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I've been working in ASP.NET for several years now (since the 1.0 days!), but I've never been formally instructed. I'm fully capable of doing pretty much anything I want and I've built several production-level, data-driven sites, including one that does over a million in sales a year (according to the owner). But I'm starting to get the feeling that the holes in my knowlege are dragging my productivity down. I read a lot and try to learn wherever I can to try to stay up with all the new technologies, but sometimes I just don't get it, and I think it's because of my lack of formal training.

Does anyone have any ideas on the best way to fill in these gaps without having to rehash the fundamentals?


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thank you everyone! i will try several of your suggested methods :) –  Jason Apr 24 '09 at 4:07

9 Answers 9

up vote 6 down vote accepted

1) Read the Code of popular Open Source Projects. There are a few that have some really good practices in place.

I recommend checking out BlogEngine.NET. Also if you're more ambitious, I'd suggest looking at the code for ASP.NET MVC 1.0.

2) Sometimes you need to "get back to the basics" when you've been working with a particular framework since a much earlier version. In this case, it can be really useful to pick up a book that covers some of the newer features.

Here's a good book that shows of some of the new features in C# 3.0:

C# 3.0 Design Patterns

3) It may seem odd, but reading up on other languages/platforms (such as Ruby on Rails) will help you in the way you design your classes and code by taking tips of the good and bad of different platforms and combining them.

4) Read some books on general best practices and development methodologies.

Some of these books I recommend are:

The Pragmatic Programmer: From Journeyman to Master

Practices of an Agile Developer: Working in the Real World

Code Complete: A Practical Handbook of Software Construction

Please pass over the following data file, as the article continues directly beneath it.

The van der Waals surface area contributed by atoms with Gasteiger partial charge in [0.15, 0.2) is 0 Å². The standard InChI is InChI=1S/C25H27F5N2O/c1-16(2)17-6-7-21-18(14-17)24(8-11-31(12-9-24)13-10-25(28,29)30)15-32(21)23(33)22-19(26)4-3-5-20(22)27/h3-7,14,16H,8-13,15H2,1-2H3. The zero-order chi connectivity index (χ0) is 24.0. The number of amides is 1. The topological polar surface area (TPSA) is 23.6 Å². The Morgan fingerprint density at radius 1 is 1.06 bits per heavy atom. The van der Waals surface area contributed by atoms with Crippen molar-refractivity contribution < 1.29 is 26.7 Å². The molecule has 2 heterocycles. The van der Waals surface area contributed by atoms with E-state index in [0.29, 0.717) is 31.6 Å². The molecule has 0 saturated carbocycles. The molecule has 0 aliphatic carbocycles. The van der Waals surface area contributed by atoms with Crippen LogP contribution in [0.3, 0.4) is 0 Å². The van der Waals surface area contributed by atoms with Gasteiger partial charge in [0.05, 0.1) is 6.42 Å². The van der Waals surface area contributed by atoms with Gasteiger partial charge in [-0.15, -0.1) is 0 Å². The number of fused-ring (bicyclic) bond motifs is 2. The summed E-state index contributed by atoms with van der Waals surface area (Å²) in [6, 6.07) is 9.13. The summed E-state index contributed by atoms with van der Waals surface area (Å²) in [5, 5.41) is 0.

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I'm in the same boat; been a .Net developer for 6 years. While I do have a CS degree, I don't have any formal training in ASP.Net; I learn it on the job as projects come up.

I found the best way to figure out what to learn is to keep your eye on .Net developer blogs. Some I follow:

David Hayden http://www.davidhayden.com/blog.aspx CodingHorror.com (you might be familiar with it ;-) Scott Hanselman http://www.hanselman.com/blog/

Usually from reading their blogs, I pick up on what the latest .Net solutions that are out there and point me in the direction of new tech I should look into further.

Overall though, I can only give you the advice I give junior devs at my company; realize you can't possibly be expected to know everything but always be eager to learn. Good luck!

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Don't forget about Phil Haack's Blog: haacked.com –  Chris Pietschmann Apr 24 '09 at 2:12

I can absolutely identify. I've been programming since 1997 and really don't have any formal training to speak of. With regards to ASP.NET, everything I've learned has been through open code (Community Server, BlogEngine.NET, the other ASP.NET Starter Kits), books, LearnVisualStudio.net, and constantly being thrown in the fire.

I have a MASSIVE inferiority complex as I'm always wondering "did I do this the smart way or the inexperienced way". All I know is that my customers are happy, the errors that occur are few and are fixed quickly, and I keep getting work.

Luckily I have a passion for my work and that's what drives me to keep improving (slow though it may be).

If you're a "people person" then I think user group meetings are a great resource. I'm a bit of an introvert and unless someone who's smart reaches across and shakes my hand, I pretty much rely on the speaker's presentation to teach me something new. Probably not the best way to go and also probably why I don't go that much.

But again, I would stress the open projects, especially Community Server.

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Seek out people better than you and learn from them.

Take some classes or join a user group.

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If you are looking at conferences, consider finding a local Code Camp. These conferences are often very low key, but have excellent information content. They involve local presenters and attendees so you can build up your contacts and a set of people you can run things past when you need help. In addition, you might want to find (or start) a local .NET group where you can learn together. These can be hard to get off the ground, but when done well can be an excellent source of community learning.